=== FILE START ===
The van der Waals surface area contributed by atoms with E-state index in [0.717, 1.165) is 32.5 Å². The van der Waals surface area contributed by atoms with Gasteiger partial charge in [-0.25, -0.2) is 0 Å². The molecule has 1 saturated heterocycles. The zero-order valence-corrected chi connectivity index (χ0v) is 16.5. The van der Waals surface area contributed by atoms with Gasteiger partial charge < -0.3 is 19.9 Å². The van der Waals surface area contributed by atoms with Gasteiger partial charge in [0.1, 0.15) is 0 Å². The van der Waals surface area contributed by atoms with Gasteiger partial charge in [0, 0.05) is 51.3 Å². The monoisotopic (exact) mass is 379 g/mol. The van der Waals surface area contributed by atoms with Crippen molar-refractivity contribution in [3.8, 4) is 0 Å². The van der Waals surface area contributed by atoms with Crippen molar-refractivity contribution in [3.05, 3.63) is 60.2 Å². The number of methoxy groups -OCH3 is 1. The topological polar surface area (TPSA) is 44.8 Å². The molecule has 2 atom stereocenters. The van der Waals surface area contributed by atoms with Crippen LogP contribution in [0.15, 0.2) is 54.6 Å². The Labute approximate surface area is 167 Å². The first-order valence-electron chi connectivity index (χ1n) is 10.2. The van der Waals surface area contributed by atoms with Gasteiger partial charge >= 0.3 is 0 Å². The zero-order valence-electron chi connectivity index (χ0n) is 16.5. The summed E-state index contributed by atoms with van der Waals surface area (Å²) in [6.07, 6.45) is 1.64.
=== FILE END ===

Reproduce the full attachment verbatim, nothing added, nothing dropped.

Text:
The van der Waals surface area contributed by atoms with E-state index in [0.717, 1.165) is 32.5 Å². The van der Waals surface area contributed by atoms with Gasteiger partial charge in [-0.25, -0.2) is 0 Å². The molecule has 1 saturated heterocycles. The zero-order valence-corrected chi connectivity index (χ0v) is 16.5. The van der Waals surface area contributed by atoms with Gasteiger partial charge < -0.3 is 19.9 Å². The van der Waals surface area contributed by atoms with Gasteiger partial charge in [0.1, 0.15) is 0 Å². The van der Waals surface area contributed by atoms with Gasteiger partial charge in [0, 0.05) is 51.3 Å². The monoisotopic (exact) mass is 379 g/mol. The van der Waals surface area contributed by atoms with Crippen molar-refractivity contribution in [3.8, 4) is 0 Å². The van der Waals surface area contributed by atoms with Crippen molar-refractivity contribution in [3.05, 3.63) is 60.2 Å². The number of methoxy groups -OCH3 is 1. The topological polar surface area (TPSA) is 44.8 Å². The molecule has 2 atom stereocenters. The van der Waals surface area contributed by atoms with Crippen LogP contribution in [0.15, 0.2) is 54.6 Å². The Labute approximate surface area is 167 Å². The first-order valence-electron chi connectivity index (χ1n) is 10.2. The van der Waals surface area contributed by atoms with Gasteiger partial charge >= 0.3 is 0 Å². The zero-order valence-electron chi connectivity index (χ0n) is 16.5. The summed E-state index contributed by atoms with van der Waals surface area (Å²) in [6.07, 6.45) is 1.64.